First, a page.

A survey this month of economists and analysts tracking China’s real estate sector found that nearly three-quarters of the market experts expect a return of preferential mortgage rates for first-time buyers in the coming months. The shift in credit policy is seen as the latest attempt by the government to stoke demand from consumers and prevent a hard landing in the country’s housing market.
The poll of 29 researchers by Bloomberg revealed that 74 percent of the respondents expected preferential mortgage offerings to return, and 59 percent anticipate that the central bank will ease its mortgage restrictions during the second half of this year.
Keeping with the theme of providing more credit to consumers for home purchases, 56 percent of the experts predict that banks will lower minimum down payment requirements.
Expectations Coincide with Housing Slowdown
The survey, which was conducted earlier this month, was completed before China’s National Bureau of Statistics released figures on July 18th showing that home prices declined in June in 55 out of China’s 70 largest cities. The downturn has been driven by a decline in home sales which has produced a glut of unsold homes.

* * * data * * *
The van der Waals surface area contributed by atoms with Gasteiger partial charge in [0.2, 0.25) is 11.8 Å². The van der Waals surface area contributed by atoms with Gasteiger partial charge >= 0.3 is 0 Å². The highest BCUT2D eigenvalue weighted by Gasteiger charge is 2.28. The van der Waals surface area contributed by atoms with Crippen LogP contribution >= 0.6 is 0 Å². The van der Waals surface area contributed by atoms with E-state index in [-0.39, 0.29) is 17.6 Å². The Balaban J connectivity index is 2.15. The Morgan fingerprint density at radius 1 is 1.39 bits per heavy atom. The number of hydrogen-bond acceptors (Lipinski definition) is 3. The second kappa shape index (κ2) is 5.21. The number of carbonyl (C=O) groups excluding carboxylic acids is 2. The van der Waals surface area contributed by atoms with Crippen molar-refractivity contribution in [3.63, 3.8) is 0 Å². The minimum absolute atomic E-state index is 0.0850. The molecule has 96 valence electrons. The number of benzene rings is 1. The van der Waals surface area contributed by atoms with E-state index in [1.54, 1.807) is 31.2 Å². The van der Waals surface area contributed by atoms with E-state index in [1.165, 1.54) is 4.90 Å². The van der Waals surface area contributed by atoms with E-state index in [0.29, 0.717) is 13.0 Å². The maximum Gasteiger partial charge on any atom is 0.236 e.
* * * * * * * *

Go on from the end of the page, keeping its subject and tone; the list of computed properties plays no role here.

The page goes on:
Already many communities, such as Jinan and Hohhot, have begun relaxing home purchase restrictions to rekindle demand, however, the unavailability of mortgage financing continues to keep at least some buyers out of the market.
Mortgage Discounts Cancelled Last Year
Most of China’s banks ended preferential mortgage rates late last year under direction from the central government. The credit clampdown was put in place after several months of surging home prices raised concerns in Beijing over a housing bubble.
By February of this year commercial banks in China were charging customers across the board at least the full benchmark mortgage rates, with some lenders, such as the Bank of East Asia, lending to potential homeowners at a 20 percent premium over the benchmark rates.
Mortgages Part of Mini-Stimulus
The emphasis on mortgage financing appears to be part of what some analysts are terming a “mini-stimulus” as the government looks for ways to prop up the housing market without stoking inflation.
Before the reversal of policy last year, China Construction Bank, which is the country’s largest mortgage lender had been offering discounts of 15 percent off of the benchmark mortgage rates for first time borrowers.
With many buyers now standing on the sidelines waiting for already sliding house prices to fall further, it remains to be seen if the promise of more available and cheaper credit will be sufficient to lure them back into the housing market.